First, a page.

It’s going to take work, time, and energy. Don’t lose heart. Seeds of hope lead to seeds of change and new life.

Healing Through Cooking

“Well, you’re becoming quite the cook,” Sam’s grandmother said to me as she opened her Christmas present of homemade pasta sauce, cowboy caviar, and pickles.

“Just try it first before you say that so certainly,” I joked back.

It was a surreal conversation to me because for so many years, there has been no question that I am a bad cook, maybe bad isn’t the right adjective, but dangerous certainly would be an appropriate descriptor.

In an effort to try to impress Sam early in our relationship, I decided I wanted to cook for him. Chicken fajitas seemed like just the right meal because it was a step above regular tacos, but still seemed manageable. And it is, for most people. For me, it resulted in third degree burns on my left hand and arm and a trip to Urgent Care. Scars I still bear years later. I’m pretty sure he still has a wave of anxiety every time I declare I was thinking I would cook dinner.

When Ben went in for his four month check up, we found out that his weight had dropped significantly. This was surprising with his over eight pound birth weight and his 10 lbs 2 oz two week check up weight. We were exclusively breastfeeding, but it seemed with his activity level and his growth pattern that it was time to add solids into his diet. We started with baby oatmeal and decided to make our own baby food, so that we could be sure he was getting lots of vitamins and good fat to up his weight. Our days started to be ordered around how long a sweet potato took to cook, how many oatmeal bars were left, and whether it was time to make more applesauce. It became just a natural routine over the course of the year that making his birthday cake, the task was exciting rather than intimidating.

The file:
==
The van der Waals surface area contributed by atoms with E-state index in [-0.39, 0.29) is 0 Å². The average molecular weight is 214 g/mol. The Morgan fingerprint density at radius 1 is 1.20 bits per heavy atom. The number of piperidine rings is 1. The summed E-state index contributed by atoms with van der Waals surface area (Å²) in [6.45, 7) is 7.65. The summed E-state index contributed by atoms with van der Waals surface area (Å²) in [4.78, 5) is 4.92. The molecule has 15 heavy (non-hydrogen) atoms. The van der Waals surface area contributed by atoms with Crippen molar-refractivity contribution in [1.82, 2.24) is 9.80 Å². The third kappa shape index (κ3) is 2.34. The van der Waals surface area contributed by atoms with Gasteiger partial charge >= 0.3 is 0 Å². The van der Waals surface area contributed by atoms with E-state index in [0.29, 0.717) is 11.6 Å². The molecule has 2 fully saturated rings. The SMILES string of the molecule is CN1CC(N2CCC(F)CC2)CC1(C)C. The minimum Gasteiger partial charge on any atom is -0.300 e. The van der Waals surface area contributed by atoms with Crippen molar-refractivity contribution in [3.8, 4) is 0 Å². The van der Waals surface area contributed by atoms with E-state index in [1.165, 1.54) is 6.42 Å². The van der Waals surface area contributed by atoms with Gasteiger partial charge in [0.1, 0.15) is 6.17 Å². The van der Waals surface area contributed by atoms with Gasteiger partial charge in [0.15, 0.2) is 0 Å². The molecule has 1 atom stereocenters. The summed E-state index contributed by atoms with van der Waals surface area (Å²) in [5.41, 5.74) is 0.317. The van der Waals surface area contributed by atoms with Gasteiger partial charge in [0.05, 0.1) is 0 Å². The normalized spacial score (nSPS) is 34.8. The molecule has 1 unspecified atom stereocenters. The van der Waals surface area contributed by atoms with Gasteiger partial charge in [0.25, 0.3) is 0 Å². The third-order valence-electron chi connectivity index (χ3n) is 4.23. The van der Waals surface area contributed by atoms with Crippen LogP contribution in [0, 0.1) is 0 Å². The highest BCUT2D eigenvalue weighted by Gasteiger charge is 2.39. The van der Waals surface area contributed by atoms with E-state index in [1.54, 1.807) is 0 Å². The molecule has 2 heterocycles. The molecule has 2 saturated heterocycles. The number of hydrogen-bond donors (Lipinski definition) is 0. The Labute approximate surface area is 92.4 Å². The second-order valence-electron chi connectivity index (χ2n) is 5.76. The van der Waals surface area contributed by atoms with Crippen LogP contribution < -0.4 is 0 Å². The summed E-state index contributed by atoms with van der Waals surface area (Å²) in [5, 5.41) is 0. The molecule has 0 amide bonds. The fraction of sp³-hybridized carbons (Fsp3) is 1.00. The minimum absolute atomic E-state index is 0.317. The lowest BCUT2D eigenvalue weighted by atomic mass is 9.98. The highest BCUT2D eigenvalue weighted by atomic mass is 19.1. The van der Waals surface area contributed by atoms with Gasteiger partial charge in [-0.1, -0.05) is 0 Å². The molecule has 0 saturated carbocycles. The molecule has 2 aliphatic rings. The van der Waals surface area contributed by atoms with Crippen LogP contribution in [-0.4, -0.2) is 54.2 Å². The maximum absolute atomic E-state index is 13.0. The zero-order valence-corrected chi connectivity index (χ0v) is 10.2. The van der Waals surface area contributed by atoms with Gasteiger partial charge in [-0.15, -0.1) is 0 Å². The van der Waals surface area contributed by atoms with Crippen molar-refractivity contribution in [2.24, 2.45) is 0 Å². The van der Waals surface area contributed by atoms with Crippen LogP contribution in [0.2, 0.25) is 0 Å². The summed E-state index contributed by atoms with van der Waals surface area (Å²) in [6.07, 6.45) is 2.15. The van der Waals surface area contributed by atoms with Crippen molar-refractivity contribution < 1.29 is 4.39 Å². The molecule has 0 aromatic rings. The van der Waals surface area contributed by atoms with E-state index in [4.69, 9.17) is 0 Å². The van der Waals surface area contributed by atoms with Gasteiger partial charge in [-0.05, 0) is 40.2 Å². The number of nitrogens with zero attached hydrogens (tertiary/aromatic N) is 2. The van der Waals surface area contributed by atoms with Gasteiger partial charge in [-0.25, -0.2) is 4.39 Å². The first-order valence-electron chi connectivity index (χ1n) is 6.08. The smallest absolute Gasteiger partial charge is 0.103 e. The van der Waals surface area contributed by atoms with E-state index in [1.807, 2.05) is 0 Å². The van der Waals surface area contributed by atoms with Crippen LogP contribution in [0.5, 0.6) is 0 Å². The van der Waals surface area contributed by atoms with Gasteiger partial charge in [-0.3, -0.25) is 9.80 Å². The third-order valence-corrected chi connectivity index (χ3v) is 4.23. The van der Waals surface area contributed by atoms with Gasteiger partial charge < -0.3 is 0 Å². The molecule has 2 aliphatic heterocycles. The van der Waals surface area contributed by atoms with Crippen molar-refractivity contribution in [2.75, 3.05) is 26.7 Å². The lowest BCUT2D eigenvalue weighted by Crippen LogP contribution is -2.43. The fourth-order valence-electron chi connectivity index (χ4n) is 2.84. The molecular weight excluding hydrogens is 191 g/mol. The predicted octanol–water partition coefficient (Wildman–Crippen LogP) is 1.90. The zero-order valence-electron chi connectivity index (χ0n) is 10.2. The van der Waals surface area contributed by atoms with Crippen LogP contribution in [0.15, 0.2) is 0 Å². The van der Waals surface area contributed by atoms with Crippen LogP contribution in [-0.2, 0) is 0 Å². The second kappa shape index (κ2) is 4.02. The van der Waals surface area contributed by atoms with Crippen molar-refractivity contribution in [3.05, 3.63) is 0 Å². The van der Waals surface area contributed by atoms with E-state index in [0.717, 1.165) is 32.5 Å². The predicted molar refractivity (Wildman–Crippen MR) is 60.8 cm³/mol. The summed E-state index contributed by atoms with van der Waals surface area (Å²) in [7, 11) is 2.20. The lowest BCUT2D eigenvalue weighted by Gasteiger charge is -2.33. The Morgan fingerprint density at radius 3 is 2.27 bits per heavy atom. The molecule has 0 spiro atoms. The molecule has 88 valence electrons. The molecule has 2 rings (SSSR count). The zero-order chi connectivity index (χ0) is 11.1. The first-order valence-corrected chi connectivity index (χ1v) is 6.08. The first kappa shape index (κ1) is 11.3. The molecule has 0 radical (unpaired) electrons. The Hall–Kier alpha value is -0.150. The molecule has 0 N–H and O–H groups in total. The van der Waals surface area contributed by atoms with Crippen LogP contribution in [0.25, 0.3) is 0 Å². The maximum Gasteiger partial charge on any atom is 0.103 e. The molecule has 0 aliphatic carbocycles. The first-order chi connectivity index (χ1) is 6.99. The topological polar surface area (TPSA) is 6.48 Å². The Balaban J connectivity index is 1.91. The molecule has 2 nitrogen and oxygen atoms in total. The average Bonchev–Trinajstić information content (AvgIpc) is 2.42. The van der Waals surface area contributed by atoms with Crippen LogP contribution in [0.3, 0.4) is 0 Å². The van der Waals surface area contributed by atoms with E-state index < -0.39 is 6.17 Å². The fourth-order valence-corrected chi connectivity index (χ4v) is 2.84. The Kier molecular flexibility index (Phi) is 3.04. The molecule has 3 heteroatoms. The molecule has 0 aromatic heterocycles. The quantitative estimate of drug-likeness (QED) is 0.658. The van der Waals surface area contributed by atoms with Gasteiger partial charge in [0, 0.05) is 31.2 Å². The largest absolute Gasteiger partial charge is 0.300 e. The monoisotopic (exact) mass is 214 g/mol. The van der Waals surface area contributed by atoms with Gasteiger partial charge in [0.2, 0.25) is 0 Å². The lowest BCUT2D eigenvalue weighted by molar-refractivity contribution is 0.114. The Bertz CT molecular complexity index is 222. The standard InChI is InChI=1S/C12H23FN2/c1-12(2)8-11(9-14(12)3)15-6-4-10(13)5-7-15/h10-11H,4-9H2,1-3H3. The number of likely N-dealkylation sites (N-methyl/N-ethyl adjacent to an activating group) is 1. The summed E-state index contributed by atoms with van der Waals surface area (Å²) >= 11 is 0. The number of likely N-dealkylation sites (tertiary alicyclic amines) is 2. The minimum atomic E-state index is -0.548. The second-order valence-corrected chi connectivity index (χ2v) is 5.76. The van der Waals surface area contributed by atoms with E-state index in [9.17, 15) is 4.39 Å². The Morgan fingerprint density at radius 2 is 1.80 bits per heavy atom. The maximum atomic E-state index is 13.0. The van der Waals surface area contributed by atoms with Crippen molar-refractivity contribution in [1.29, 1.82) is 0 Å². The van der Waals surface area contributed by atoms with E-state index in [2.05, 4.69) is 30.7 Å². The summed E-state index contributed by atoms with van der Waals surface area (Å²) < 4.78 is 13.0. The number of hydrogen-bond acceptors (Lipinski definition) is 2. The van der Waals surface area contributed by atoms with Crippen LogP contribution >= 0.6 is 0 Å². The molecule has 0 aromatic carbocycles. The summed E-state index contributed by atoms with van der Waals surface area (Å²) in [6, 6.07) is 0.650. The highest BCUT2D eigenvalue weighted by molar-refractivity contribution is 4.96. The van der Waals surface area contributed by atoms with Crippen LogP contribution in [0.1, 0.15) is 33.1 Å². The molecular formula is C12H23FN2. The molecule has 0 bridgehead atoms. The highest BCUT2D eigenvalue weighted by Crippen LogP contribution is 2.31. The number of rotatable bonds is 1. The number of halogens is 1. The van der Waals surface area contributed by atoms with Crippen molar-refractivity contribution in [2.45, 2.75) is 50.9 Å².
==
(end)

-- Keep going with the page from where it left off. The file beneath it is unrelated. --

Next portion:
And so began a change in our daily schedule that included cooking, and a lot of it. I found myself engrossed in baby-led weaning websites and in the cookbook section of the library! Truly, motherhood had changed me.